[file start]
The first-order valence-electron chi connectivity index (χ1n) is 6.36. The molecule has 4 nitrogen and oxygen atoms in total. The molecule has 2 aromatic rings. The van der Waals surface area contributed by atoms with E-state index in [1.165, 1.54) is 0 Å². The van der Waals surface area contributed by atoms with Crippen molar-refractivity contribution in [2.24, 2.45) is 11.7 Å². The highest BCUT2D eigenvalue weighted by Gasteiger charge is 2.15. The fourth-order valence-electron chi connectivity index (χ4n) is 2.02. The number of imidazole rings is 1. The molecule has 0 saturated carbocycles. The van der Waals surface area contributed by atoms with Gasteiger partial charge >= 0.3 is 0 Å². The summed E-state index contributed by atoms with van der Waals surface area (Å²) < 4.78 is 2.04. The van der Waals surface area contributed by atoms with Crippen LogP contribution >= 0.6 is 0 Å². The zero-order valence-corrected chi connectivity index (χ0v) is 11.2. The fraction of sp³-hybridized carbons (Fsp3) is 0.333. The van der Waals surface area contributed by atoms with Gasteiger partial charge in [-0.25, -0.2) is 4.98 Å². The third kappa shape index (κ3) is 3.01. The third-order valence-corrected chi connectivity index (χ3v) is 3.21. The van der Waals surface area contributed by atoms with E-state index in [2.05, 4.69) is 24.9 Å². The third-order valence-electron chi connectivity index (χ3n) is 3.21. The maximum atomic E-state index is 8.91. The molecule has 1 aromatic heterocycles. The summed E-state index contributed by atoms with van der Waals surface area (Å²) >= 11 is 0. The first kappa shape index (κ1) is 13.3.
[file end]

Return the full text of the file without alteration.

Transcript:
The first-order valence-electron chi connectivity index (χ1n) is 6.36. The molecule has 4 nitrogen and oxygen atoms in total. The molecule has 2 aromatic rings. The van der Waals surface area contributed by atoms with E-state index in [1.165, 1.54) is 0 Å². The van der Waals surface area contributed by atoms with Crippen molar-refractivity contribution in [2.24, 2.45) is 11.7 Å². The highest BCUT2D eigenvalue weighted by Gasteiger charge is 2.15. The fourth-order valence-electron chi connectivity index (χ4n) is 2.02. The number of imidazole rings is 1. The molecule has 0 saturated carbocycles. The van der Waals surface area contributed by atoms with Gasteiger partial charge >= 0.3 is 0 Å². The summed E-state index contributed by atoms with van der Waals surface area (Å²) < 4.78 is 2.04. The van der Waals surface area contributed by atoms with Crippen LogP contribution >= 0.6 is 0 Å². The zero-order valence-corrected chi connectivity index (χ0v) is 11.2. The fraction of sp³-hybridized carbons (Fsp3) is 0.333. The van der Waals surface area contributed by atoms with Gasteiger partial charge in [-0.25, -0.2) is 4.98 Å². The third kappa shape index (κ3) is 3.01. The third-order valence-corrected chi connectivity index (χ3v) is 3.21. The van der Waals surface area contributed by atoms with E-state index in [2.05, 4.69) is 24.9 Å². The third-order valence-electron chi connectivity index (χ3n) is 3.21. The maximum atomic E-state index is 8.91. The molecule has 1 aromatic heterocycles. The summed E-state index contributed by atoms with van der Waals surface area (Å²) >= 11 is 0. The first kappa shape index (κ1) is 13.3.